“You can choose your construction material at ease without the risk of being knocked over, Kanaaba says. The customer care, cleanliness and comfort are top priority and what keeps us trending. We deal with steel, cement, adhesives that are self-leveling, decorative finishes, tiles and floor systems, water proofing materials as well as paint.”
Opportunities come to those that have taken the risk and a year after starting operations, he was contacted by Sadolin paints to run their colour centres.
In 2017, Sadolin Paint partnered with Joseph Kanaaba to launch a Shs180m colour centre located at Freedom City, along Entebbe Road – a few kilometers away from Kampala City as a franchise.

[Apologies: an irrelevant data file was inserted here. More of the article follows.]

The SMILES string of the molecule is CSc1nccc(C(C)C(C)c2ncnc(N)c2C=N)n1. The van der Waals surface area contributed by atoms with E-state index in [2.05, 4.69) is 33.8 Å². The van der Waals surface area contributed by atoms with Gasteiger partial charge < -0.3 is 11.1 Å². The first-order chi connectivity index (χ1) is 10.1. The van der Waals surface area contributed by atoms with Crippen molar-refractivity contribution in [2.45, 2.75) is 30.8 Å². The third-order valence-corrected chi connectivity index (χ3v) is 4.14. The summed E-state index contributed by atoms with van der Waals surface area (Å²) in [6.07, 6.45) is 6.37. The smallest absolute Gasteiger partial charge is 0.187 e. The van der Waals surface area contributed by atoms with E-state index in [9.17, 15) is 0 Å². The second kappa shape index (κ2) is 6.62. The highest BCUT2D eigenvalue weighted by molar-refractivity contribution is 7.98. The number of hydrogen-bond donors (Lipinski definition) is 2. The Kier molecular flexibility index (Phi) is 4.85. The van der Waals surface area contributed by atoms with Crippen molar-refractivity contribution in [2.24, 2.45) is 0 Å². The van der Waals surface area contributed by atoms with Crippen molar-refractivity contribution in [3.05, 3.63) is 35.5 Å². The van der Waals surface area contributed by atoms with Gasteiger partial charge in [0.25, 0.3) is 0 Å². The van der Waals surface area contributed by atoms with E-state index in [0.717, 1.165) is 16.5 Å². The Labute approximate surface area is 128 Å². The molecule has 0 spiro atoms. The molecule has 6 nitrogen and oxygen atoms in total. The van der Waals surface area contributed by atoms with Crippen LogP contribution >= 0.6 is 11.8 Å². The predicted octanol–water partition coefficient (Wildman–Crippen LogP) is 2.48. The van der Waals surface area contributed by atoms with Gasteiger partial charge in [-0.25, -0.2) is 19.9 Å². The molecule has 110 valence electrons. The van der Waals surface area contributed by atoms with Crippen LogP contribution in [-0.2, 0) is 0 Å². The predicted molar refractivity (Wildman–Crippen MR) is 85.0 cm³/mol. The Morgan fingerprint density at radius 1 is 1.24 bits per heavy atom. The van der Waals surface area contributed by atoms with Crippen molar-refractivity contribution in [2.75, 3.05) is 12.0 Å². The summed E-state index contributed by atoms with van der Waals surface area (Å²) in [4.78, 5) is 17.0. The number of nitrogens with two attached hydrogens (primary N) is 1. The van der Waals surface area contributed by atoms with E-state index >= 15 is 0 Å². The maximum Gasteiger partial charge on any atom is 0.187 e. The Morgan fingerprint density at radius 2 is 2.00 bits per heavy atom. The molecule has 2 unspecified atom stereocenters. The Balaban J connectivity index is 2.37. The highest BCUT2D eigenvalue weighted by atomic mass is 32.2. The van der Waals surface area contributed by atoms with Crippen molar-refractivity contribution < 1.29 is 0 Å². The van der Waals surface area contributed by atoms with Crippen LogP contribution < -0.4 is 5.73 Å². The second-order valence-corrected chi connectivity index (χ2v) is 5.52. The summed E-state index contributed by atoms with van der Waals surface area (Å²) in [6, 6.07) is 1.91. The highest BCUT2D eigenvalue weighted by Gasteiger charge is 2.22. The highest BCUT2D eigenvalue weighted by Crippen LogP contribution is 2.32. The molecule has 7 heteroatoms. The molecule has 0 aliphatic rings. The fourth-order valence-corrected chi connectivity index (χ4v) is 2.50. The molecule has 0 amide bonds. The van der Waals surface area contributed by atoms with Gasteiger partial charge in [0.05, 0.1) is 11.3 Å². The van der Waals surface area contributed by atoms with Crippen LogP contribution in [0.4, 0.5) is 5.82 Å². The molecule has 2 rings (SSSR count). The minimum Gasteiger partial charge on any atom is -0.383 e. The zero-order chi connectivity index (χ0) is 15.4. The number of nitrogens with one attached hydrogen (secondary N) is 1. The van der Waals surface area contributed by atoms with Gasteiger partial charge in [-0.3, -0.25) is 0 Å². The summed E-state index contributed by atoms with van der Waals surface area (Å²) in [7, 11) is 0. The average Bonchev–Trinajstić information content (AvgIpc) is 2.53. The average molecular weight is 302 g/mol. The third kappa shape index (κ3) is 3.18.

The Dutch based company – AkzoNobel Coatings International BV – which is behind Sadolin Paint in Uganda – funded branding and imaging activities of the centre while Kanaaba catered for rent, the setup and stocks of paint costs.
“Our hardware in Kitende was very organized and after evaluation, which included a review of the company documents, recommendations from the bank and financial predictions, I was able to obtain a partnership with the company and the standard payback time was set for six months,” he recalls.
Kanaaba explains that he was able to pay back on time although there was a time when things did not work out well but even still, he would pay back depending on how much he was able to sale.
The colour centres have multiplied over time and he now owns the centre in Ntinda and Nakasero on top of the one in Freedom City and the hardware that still exists in Kitende.